In an article in The Atlantic yesterday, Kori Schake opens a discussion about how the "religious bias" of Christian leaders in America could be harming peace efforts in the Middle East.
Schake points out the problem using Pence's upcoming visit to the region as an example.
"Christian leaders—including the Coptic Pope—are refusing to meet with Pence," she begins. "What those leaders understand, which the Trump administration seems not to, is that Christians in the Middle East have lived and will continue to live in societies where Muslim majorities determine political and social outcomes, and those outcomes become less tolerant when religious minorities are perceived to be the exclusive beneficiaries of U.S. policy."
She affirmed outreach efforts that the Trump administration supports, saying, "Faith-based organizations are some of the best and most active means by which Americans reach out into the world."
"The problem is that the Trump administration—and Republicans in Congress like Ted Cruz—seem when it comes to Muslim countries to want to help only Christians and minority groups," Schake states.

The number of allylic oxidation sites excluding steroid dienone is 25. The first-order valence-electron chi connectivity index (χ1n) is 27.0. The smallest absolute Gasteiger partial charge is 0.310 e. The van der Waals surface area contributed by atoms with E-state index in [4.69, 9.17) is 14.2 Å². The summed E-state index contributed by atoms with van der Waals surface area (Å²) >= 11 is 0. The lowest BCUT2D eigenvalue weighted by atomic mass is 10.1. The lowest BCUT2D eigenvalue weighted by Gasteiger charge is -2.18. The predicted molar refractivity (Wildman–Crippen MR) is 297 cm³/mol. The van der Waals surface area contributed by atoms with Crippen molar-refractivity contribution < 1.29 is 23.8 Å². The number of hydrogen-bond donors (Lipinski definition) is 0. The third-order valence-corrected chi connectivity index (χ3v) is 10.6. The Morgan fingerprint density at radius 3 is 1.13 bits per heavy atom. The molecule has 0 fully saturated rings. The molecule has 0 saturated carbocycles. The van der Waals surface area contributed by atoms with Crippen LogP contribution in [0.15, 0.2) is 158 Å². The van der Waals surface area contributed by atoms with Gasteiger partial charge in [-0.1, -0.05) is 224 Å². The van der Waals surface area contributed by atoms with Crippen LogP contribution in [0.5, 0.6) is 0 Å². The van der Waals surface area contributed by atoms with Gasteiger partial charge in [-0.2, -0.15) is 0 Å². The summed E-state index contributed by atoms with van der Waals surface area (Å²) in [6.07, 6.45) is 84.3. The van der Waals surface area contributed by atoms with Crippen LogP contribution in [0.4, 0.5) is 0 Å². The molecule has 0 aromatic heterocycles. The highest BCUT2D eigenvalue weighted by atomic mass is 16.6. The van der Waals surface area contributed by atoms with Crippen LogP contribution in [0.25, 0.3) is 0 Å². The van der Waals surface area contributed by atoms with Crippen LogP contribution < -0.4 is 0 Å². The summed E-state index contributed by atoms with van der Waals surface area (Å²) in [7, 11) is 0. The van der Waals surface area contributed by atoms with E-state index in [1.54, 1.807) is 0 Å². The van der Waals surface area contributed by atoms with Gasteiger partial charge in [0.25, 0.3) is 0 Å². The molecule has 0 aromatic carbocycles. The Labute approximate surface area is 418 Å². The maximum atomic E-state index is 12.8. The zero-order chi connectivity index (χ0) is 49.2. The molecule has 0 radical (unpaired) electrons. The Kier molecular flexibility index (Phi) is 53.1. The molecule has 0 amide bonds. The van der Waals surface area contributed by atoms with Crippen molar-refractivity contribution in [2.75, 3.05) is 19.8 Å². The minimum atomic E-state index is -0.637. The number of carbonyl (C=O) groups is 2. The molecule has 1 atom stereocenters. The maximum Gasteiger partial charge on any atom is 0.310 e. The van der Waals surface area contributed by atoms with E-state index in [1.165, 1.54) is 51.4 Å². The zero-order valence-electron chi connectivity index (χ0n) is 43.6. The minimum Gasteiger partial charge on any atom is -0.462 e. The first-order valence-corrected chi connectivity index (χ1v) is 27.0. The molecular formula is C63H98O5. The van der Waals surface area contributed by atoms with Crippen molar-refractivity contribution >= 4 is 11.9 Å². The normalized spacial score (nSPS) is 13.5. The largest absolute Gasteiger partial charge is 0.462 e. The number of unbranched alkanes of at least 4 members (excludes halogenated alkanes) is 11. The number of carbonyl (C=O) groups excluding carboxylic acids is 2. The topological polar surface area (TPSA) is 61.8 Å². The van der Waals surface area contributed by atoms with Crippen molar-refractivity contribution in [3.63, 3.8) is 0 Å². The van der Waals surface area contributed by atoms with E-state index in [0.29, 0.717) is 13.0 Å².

"Christian communities are receiving financial assistance from the global faithful and therefore able to rebuild their houses of worship and their communities faster and more opulently than their Muslim neighbors." Schake puts it plainly, "It is breeding resentment."
"[Christians, Jews, and other minorities living in the Middle East] live amid Muslims who are also suffering persecution and violence. Muslims are, in fact, the main targets and victims of terrorism in the Middle East," she points out.
"The administration is acting on that bias by holding up funds pledged to the UN by USAID. Which is a shame, because the UN is doing work the government of Iraq badly needs done, and on which U.S. policy depends." Schake concludes with, "The UN provides assistance to refugees on the basis of need and vulnerability, and that assistance is urgently needed by the victims of ISIS."